The 987-ha site on the volcanic island of Pico, the second largest in the Azores archipelago, consists of a remarkable pattern of spaced-out, long linear walls running inland from, and parallel to, the rocky shore. The walls were built to protect the thousands of small, contiguous, rectangular plots (currais) from wind and seawater. Evidence of this viniculture, whose origins date back to the 15th century, is manifest in the extraordinary assembly of the fields, in houses and early 19th-century manor houses, in wine-cellars, churches and ports. The extraordinarily beautiful man-made landscape of the site is the best remaining area of a once much more widespread practice.
[13]
Laurisilva of Madeira A foggy picture of the top of a very dense forest Madeira
32°46′0″N 17°0′0″W / 32.76667°N 17.00000°W / 32.76667; -17.00000 (Laurisilva of Madeira)
N/A 934; 1999; ix, x; 15,000 ha
The Laurisilva of Madeira is an outstanding relict of a previously widespread laurel forest type. It is the largest surviving area of laurel forest and is believed to be 90% primary forest. It contains a unique suite of plants and animals, including many endemic species such as the Madeiran long-toed pigeon.
[14]
Monastery of Alcobaça Church facade integrated into a complex of white buildings with red roofs Alcobaça
39°33′0″N 8°58′36″W / 39.55000°N 8.97667°W / 39.55000; -8.97667 (Monastery of Alcobaça)
12th to 18th centuries 505; 1989; i, iv
The Monastery of Santa Maria d'Alcobaça, north of Lisbon, was founded in the 12th century by King Alfonso I. Its size, the purity of its architectural style, the beauty of the materials and the care with which it was built make this a masterpiece of Cistercian Gothic art.
[15]
Monastery of Batalha Gothic church Batalha
39°39′28″N 8°49′37″W / 39.65778°N 8.82694°W / 39.65778; -8.82694 (Monastery of Batalha)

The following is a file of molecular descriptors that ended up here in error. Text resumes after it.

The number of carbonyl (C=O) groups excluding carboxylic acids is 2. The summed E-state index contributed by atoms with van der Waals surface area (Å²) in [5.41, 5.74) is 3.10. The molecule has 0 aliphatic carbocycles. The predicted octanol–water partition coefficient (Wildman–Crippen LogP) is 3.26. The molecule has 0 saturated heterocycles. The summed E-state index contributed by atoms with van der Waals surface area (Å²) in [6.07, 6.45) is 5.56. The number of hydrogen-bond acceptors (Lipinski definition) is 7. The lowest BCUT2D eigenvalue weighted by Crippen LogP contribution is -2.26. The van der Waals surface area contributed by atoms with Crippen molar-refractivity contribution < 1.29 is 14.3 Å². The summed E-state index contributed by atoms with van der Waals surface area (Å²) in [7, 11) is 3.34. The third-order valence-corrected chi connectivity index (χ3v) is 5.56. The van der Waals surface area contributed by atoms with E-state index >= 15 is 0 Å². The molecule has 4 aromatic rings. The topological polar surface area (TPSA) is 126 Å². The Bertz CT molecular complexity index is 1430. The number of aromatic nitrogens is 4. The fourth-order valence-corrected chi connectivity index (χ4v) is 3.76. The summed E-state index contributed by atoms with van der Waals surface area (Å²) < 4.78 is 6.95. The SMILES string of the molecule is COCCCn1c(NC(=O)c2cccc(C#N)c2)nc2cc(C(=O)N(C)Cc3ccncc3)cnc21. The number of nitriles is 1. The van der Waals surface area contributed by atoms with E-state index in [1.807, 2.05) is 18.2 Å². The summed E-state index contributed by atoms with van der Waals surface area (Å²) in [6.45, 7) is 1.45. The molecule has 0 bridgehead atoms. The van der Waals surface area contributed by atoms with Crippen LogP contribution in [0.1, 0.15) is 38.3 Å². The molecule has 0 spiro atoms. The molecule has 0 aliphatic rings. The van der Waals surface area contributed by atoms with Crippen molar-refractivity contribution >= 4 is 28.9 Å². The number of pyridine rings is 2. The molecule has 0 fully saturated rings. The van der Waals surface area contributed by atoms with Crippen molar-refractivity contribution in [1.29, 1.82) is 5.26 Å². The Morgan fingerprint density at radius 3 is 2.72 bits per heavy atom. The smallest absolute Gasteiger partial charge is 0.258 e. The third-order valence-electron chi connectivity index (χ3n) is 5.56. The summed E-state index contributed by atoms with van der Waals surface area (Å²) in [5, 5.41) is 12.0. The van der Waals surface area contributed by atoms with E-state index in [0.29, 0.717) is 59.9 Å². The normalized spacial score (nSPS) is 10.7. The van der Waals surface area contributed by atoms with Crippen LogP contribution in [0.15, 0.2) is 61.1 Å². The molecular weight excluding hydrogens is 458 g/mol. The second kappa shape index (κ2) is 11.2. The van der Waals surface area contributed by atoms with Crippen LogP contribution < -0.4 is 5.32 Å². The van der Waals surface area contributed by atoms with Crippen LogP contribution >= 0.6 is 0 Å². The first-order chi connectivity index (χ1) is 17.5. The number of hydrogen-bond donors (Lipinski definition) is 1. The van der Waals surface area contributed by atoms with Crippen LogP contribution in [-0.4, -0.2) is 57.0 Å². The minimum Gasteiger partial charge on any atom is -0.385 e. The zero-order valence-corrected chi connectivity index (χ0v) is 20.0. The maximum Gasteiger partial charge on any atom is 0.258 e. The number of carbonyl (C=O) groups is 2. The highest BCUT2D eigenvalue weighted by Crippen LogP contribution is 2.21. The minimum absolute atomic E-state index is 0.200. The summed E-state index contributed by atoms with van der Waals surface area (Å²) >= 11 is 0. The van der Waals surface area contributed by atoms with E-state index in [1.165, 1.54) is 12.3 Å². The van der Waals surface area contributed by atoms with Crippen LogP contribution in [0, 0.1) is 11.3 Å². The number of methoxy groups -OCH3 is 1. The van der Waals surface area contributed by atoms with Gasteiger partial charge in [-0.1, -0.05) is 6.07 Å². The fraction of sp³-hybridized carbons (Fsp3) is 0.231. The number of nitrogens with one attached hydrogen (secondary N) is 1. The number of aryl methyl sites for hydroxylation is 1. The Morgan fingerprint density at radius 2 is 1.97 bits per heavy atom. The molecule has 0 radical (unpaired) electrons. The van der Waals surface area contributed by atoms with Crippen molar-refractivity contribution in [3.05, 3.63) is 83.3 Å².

14th century 264; 1983; i, ii; 0.98 ha (86 ha)
The Monastery of the Dominicans of Batalha was built to commemorate the victory of the Portuguese over the Castilians at the battle of Aljubarrota in 1385. It was to be the Portuguese monarchy's main building project for the next two centuries. Here a highly original, national Gothic style evolved, profoundly influenced by Manueline art, as demonstrated by its masterpiece, the Royal Cloister.
[16]
Monastery of the Hieronymites and Tower of Belém in Lisbon
White tower near the sea
Lisbon
38°41′31″N 9°12′57″W / 38.69194°N 9.21583°W / 38.69194; -9.21583 (Monastery of the Hieronymites and Tower of Belém in Lisbon)
16th to 17th centuries 263; 1983, 2008 (extended)[nb 2]; iii, iv; 2.66 ha (103 ha)
Standing at the entrance to Lisbon harbour, the Monastery of the Hieronymites – construction of which began in 1502 – exemplifies Portuguese art at its best. The nearby Tower of Belém, built to commemorate Vasco da Gama's expedition, is a reminder of the great maritime discoveries that laid the foundations of the modern world.
[17]
Prehistoric Rock Art Sites in the Côa Valley and Siega Verde Rock carvings of animals including a horse Douro Region (shared with Spain)
40°41′51″N 6°39′40″W / 40.69750°N 6.66111°W / 40.69750; -6.66111 (Prehistoric Rock Art Sites in the Côa Valley and Siega Verde)
Paleolithic 866; 1998, 2010 (extended)[nb 3]; i, iii
The two Prehistoric Rock Art Sites in the Côa Valley (Portugal) and Siega Verde (Spain) are located on the banks of the rivers Agueda and Côa, tributaries of the river Douro, documenting continuous human occupation from the end of the Paleolithic Age. Hundreds of panels with thousands of animal figures (5,000 in Foz Côa and around 440 in Siega Verde) were carved over several millennia, representing the most remarkable open-air ensemble of Paleolithic art on the Iberian Peninsula.